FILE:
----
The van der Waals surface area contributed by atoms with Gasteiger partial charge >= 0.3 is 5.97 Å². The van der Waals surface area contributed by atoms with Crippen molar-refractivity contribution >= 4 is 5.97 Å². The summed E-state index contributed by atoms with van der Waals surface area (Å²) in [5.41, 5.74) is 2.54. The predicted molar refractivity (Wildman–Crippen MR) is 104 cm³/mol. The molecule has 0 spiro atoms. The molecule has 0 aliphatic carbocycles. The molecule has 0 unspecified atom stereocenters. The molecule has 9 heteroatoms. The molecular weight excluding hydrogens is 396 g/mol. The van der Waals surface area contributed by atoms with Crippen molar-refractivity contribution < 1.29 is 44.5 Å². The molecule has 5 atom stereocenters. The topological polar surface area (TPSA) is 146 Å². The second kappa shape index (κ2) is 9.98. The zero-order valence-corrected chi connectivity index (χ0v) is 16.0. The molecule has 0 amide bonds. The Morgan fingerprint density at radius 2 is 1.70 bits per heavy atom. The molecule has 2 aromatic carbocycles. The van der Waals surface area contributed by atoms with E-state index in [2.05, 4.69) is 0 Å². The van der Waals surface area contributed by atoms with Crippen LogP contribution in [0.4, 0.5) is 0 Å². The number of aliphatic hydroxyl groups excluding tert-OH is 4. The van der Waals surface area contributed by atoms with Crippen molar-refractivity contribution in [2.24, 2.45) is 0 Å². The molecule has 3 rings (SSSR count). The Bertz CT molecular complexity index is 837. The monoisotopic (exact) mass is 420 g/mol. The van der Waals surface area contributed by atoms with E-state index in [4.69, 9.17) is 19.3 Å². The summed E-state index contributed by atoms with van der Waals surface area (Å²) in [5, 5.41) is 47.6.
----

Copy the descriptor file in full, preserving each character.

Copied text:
The van der Waals surface area contributed by atoms with Gasteiger partial charge >= 0.3 is 5.97 Å². The van der Waals surface area contributed by atoms with Crippen molar-refractivity contribution >= 4 is 5.97 Å². The summed E-state index contributed by atoms with van der Waals surface area (Å²) in [5.41, 5.74) is 2.54. The predicted molar refractivity (Wildman–Crippen MR) is 104 cm³/mol. The molecule has 0 spiro atoms. The molecule has 0 aliphatic carbocycles. The molecule has 0 unspecified atom stereocenters. The molecule has 9 heteroatoms. The molecular weight excluding hydrogens is 396 g/mol. The van der Waals surface area contributed by atoms with Crippen molar-refractivity contribution < 1.29 is 44.5 Å². The molecule has 5 atom stereocenters. The topological polar surface area (TPSA) is 146 Å². The second kappa shape index (κ2) is 9.98. The zero-order valence-corrected chi connectivity index (χ0v) is 16.0. The molecule has 0 amide bonds. The Morgan fingerprint density at radius 2 is 1.70 bits per heavy atom. The molecule has 2 aromatic carbocycles. The van der Waals surface area contributed by atoms with E-state index in [2.05, 4.69) is 0 Å². The van der Waals surface area contributed by atoms with Crippen LogP contribution in [0.4, 0.5) is 0 Å². The number of aliphatic hydroxyl groups excluding tert-OH is 4. The van der Waals surface area contributed by atoms with Crippen molar-refractivity contribution in [2.24, 2.45) is 0 Å². The molecule has 3 rings (SSSR count). The Bertz CT molecular complexity index is 837. The monoisotopic (exact) mass is 420 g/mol. The van der Waals surface area contributed by atoms with E-state index in [4.69, 9.17) is 19.3 Å². The summed E-state index contributed by atoms with van der Waals surface area (Å²) in [5, 5.41) is 47.6.